Diplomatic Enclave: Recharging batteries

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There is happiness quotient in Indo-Bhutan relations after Modi’s visit to Thimpu

TheRE is a happiness quotient in India-Bhutan relations over prime minister Narendra Modi’s decision to make Thimphu his first foreign destination. The new government has prioritised the neighbours for its foreign policy agenda, beginning with invitations to South Asian leaders to attend the inaugural function of the Modi government. Bhutan is among India’s smallest neighbours with the friendliest of ties. It sets an example for the South Asian region of the benefits of a cordial, cooperative relationship with India.

Though India has a special and privileged relationship with Bhutan, Modi’s decision to visit Bhutan evoked much surprise. But it is necessary to work upon even a good relationship to avoid falling into the rut of complacency as happened when India-Bhutan ties had a jarring blip last year. The result of bad planning on one side and lackadaisical functioning on the other led to Indian oil suppliers cutting off supply of subsidised kerosene and gas to Bhutan.

The reason given was that the agreement with Bhutan lapsed when its five-year plan ended without a new agreement in place — but it was the poor people who bore the brunt of the Indian action. Gas and kerosene supply was resumed quickly but not before uncomfortable questions were raised on whether the stoppage was due to bureaucratic mishandling or motivated action.

Leaders in both countries have always maintained warm, personal ties with each other, a factor that provides the lubricant for friction-free bilateral ties. The visit energised prime minister Modi’s own ties with the Bhutanese leadership. Modi spoke of his decision to visit Bhutan as a natural choice, describing Bhutan as a key foreign policy priority for his government. “A key parameter for gross national happiness is having good neighbours,” he said.

Bhutan, sandwiched between India and China, is a strategically important country for India. It borders the Chumbi Valley, the sensitive tri-junction of India, China and Bhutan and is close to the Siliguri corridor, which connects the northeast region to the rest of the country. Bhutan has been in talks with the Chinese over their disputed border for some years. China has claims in the Chumbi Valley and it has proposed making an adjustment with Bhutan by giving up claims in the northern region in exchange for territory in the tri-junction area. This is of obvious concern to India.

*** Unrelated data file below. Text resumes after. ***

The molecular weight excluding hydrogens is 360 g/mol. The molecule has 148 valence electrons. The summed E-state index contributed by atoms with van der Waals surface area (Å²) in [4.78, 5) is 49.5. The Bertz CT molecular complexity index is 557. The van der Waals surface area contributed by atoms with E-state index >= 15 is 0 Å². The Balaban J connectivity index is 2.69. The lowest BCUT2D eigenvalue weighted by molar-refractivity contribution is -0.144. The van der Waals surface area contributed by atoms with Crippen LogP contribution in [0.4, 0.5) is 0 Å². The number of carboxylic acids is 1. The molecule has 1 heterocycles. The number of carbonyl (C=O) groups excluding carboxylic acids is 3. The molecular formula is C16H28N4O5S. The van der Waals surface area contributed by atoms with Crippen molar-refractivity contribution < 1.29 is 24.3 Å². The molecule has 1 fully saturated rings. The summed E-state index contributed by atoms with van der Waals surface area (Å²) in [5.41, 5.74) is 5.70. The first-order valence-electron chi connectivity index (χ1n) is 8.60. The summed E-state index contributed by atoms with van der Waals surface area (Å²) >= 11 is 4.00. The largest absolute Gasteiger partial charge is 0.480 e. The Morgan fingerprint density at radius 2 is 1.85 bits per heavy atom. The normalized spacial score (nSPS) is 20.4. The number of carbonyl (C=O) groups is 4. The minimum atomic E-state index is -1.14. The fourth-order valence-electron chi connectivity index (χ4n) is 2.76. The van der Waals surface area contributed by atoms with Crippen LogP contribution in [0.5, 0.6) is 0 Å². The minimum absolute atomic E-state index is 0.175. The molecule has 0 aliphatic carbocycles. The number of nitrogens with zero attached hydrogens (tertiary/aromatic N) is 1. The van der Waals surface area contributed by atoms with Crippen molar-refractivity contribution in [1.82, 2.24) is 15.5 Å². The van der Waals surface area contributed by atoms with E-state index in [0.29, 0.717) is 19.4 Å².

China has been wooing Bhutan; it is keen to open a mission in Thimphu. The former prime minister of Bhutan, Jigme Thinly, created some ripples in New Delhi when he met his Chinese counterpart, Wen Jiabao, at the Rio Summit two years ago and discussed the issue of establishing diplomatic relations with China.

Bhutan is slowly ending its self-imposed seclusion. Its first elected government initiated a rapid opening up the economy that resulted five years later into a severe economic crunch and a foreign exchange crisis. The new government in Thimphu began a course correction and India provided a standby credit facility to Bhutan to tide over its liquidity crisis last summer. The Bhutanese leadership has been sensitive to Indian concerns. In 2003, the Bhutanese security forces mounted a successful operation under the personal supervision of the fourth king to flush out ULFA militants who had established camps in the jungles across the Bhutan border.

Bhutan is a country with a young population; it is in the midst of its democratic transition as well as in the process of opening out to the world. More Bhutanese are travelling abroad, studying in distant countries and bringing home new ideas.

As Bhutan undergoes its transformational changes, New Delhi has also to readjust to the changing aspirations in that country. Social media has provided an avenue for young Bhutanese to voice their opinions, and several Bhutanese have asked why Bhutan should continue to shun its biggest neighbour, China.

Energy has been a cornerstone of the India-Bhutan bilateral relationship with the development of Bhutan’s hydropower capacity and the sale of electric power to India. It is the kind of partnership that India would like to develop with Nepal, which has a similar hydropower potential. But there is need for sensitivity on tariff issues. There is a section in Bhutan that believes Indian purchase price is too low even though the projects were financed through loan and grant by India. There have been differences over the increase in price for the power generated at the Chukha project. Tariffs negotiated many years ago should be brought to reflect present day realities to avoid giving the impression that India was getting an unfair advantage on the price of power.

As a large neighbour, India needs to show greater consideration for the sensitivities of its small neighbours. Modi’s visit to Bhutan was a politically significant one; it generated goodwill and signaled India’s continued commitment to Bhutan.

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